Cleveland Drummer and Composer Anthony Taddeo is embarking on a new musical adventure with his latest project, Alla Boara. Its mission is to showcase the incredible diversity of Italy's folk music and history. Through the use of traditional instruments and repertoire, the compositions and arrangements aim to inspire Italian Americans and, by extension, Americans of any ethnic heritage, to take pride in their musical roots and relate to the cultural relevance of the music.
“I grew up in an Italian American home,” Anthony says, “me being the first generation in my family to be born in America. I was never aware of Italian folk music’s wide diversity and strong musical identity. I discovered it as an adult listening to folklorist Alan Lomax’s recordings from 1954. These songs were much more eclectic and intriguing than any traditional Italian music I had heard before. The songs used instruments, lyrics and melodies that were deeply influenced by the surrounding countries and they dealt with the struggles and joy of everyday life.”
Alla Boara seeks to compose, arrange, perform, and teach this Italian folk music in a way that articulates its relevance to the culture and audiences of today. Anthony’s goal is to not only have live performances of this music, but to pair it with hands-on master classes and presentations. He wants to educate and give access to the communities where it is performed, thus giving Italian Americans a way to connect with their musical roots.
Anthony grew up in Brunswick. His father is from a small town in Italy north of Naples called Santi Cosma e Damiano near Castleforte. He came to America when he was just 11-years-old with his sister and mother. Anthony moved to NYC from 2009 to 2014, lived in Italy for a short while (where he and his wife forced themselves to learn Italian), but now he resides in the North Collinwood area of Cleveland. When asked of his musical inspirations, while ever-changing, he dives into a long list: drummers Jamey Haddad, Max Roach, Tony Williams, Nate Smith, and Rudy Royston and composers Bill Evans, James Blake, Camila Meza, Billy Drewes, Ornette Coleman, and Igor Stravinsky. “My all-time favorite drummer and musician is Jack Dejohnette,” he admits.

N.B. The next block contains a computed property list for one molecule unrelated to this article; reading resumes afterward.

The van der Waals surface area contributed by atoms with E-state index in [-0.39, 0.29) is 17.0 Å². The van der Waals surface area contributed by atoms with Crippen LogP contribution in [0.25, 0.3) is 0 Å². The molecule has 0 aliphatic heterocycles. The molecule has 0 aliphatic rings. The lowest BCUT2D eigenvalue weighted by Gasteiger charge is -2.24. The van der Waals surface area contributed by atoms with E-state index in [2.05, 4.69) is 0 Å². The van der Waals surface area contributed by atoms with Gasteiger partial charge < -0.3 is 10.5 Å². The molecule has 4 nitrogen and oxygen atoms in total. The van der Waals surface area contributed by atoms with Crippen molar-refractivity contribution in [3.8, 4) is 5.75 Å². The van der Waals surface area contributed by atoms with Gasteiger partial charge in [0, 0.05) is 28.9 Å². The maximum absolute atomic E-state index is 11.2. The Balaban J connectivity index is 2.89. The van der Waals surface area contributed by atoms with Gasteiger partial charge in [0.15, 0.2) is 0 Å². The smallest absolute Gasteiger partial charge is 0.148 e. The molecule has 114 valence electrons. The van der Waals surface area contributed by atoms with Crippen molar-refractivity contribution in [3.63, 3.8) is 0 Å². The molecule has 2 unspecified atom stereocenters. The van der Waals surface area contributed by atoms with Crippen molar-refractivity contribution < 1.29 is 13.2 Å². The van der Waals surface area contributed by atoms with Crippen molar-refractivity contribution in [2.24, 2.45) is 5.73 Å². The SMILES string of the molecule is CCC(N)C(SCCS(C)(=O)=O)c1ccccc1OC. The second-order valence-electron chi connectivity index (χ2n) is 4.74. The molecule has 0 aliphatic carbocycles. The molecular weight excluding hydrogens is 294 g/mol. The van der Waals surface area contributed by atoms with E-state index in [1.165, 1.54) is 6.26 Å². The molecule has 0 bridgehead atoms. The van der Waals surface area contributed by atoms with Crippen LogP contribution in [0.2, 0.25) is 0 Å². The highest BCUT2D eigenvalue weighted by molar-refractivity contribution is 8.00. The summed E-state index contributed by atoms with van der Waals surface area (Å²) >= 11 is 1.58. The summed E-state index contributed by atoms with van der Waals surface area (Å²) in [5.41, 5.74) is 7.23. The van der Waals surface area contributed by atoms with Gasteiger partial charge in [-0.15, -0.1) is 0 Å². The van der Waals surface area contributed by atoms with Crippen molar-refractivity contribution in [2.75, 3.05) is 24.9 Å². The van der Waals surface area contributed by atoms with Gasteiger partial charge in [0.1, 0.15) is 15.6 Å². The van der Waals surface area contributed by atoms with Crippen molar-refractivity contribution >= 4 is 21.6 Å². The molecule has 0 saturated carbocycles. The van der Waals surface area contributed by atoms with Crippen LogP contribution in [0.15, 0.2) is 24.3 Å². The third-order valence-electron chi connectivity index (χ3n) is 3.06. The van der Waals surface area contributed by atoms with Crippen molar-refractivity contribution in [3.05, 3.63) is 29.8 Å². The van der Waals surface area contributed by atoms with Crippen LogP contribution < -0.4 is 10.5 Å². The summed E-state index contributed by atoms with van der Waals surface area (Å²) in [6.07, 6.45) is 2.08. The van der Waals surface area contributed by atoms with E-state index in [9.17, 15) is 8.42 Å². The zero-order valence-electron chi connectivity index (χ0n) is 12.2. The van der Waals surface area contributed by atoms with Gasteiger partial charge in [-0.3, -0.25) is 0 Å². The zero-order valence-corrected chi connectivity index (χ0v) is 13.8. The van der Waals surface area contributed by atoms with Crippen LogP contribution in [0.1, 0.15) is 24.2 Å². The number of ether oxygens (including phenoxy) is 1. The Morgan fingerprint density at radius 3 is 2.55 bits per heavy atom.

“Music has always been a passion for me. I started tap dancing when I was 5, piano when I was 10 and then the drum set when I was 13. Through middle school and high school, I became more involved in orchestral and theatrical productions. When it was time to go to college, I knew I needed to focus my efforts in one area and I decided to go to school for music performance. I went to college at The School of Jazz at the Newschool in Manhattan where I earned a BFA in performance. I am now currently getting a graduate degree in Jazz Composition at Youngstown State University and that is actually what ended up inspiring this project!”
“Alla Boara is a term used to describe a type of song; one that is primarily used for work such as call and response, field calls, basically labor songs of any sort. I chose this as the group’s name because I felt that it was at the heart of the music. I wanted to focus on the music of the peasant, rural people; not the classical, more operatic music that is traditionally tied to Italy. This folk music was the peoples' music and even though I have mixed elements of new music, classical music, rock, and jazz, it's still coming from that place in Italy's rich history when music was a peasant’s art form and a tool used in everyday life, inseparable from the day-to-day tasks. Much of this music has been lost and I wanted to demonstrate through this project how it can still be a fertile ground for creative development.”
Anthony is very excited to share Alla Boara with us all. “I care deeply for Cleveland and its community. My Italian heritage is very important to me and I am thrilled that I finally have found a way to incorporate several of my passions into this one project. I hope readers take some time to introduce themselves to Alla Boara!”
Alla Boara will be performing at the Bop Stop, 2920 Detroit Ave., Cleveland on Feb. 26 and Blu Jazz, 47 E. Market St., Akron on March 5. For more information and to listen to music samples, visit